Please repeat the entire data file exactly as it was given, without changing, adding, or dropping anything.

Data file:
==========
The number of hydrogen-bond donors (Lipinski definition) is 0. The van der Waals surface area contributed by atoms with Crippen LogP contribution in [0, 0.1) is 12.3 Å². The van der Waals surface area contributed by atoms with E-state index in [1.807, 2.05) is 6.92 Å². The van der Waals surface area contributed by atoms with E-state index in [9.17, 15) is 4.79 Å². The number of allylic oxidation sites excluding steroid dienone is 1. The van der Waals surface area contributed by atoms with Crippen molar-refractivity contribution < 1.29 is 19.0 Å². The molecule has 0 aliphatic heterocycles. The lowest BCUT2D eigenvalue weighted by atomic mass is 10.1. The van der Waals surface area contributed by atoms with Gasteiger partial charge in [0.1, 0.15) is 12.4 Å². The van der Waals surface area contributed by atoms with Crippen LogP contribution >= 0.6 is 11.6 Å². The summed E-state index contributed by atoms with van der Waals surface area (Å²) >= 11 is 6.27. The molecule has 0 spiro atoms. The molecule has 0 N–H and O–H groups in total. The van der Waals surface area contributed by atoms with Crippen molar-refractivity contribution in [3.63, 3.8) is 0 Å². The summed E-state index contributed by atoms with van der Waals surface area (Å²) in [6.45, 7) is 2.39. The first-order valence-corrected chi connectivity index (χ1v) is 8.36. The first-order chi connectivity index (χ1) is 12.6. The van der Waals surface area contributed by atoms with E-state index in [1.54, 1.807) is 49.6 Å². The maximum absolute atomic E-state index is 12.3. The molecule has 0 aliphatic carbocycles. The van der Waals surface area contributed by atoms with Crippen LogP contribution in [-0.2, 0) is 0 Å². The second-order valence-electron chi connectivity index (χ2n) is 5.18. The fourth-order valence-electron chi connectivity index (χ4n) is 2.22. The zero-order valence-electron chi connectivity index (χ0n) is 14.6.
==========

The number of hydrogen-bond donors (Lipinski definition) is 0. The van der Waals surface area contributed by atoms with Crippen LogP contribution in [0, 0.1) is 12.3 Å². The van der Waals surface area contributed by atoms with E-state index in [1.807, 2.05) is 6.92 Å². The van der Waals surface area contributed by atoms with E-state index in [9.17, 15) is 4.79 Å². The number of allylic oxidation sites excluding steroid dienone is 1. The van der Waals surface area contributed by atoms with Crippen molar-refractivity contribution < 1.29 is 19.0 Å². The molecule has 0 aliphatic heterocycles. The lowest BCUT2D eigenvalue weighted by atomic mass is 10.1. The van der Waals surface area contributed by atoms with Gasteiger partial charge in [0.1, 0.15) is 12.4 Å². The van der Waals surface area contributed by atoms with Crippen LogP contribution >= 0.6 is 11.6 Å². The summed E-state index contributed by atoms with van der Waals surface area (Å²) >= 11 is 6.27. The molecule has 0 spiro atoms. The molecule has 0 N–H and O–H groups in total. The van der Waals surface area contributed by atoms with Crippen molar-refractivity contribution in [3.63, 3.8) is 0 Å². The summed E-state index contributed by atoms with van der Waals surface area (Å²) in [6.45, 7) is 2.39. The first-order valence-corrected chi connectivity index (χ1v) is 8.36. The first-order chi connectivity index (χ1) is 12.6. The van der Waals surface area contributed by atoms with E-state index in [1.54, 1.807) is 49.6 Å². The maximum absolute atomic E-state index is 12.3. The molecule has 0 aliphatic carbocycles. The van der Waals surface area contributed by atoms with Crippen LogP contribution in [-0.2, 0) is 0 Å². The second-order valence-electron chi connectivity index (χ2n) is 5.18. The fourth-order valence-electron chi connectivity index (χ4n) is 2.22. The zero-order valence-electron chi connectivity index (χ0n) is 14.6.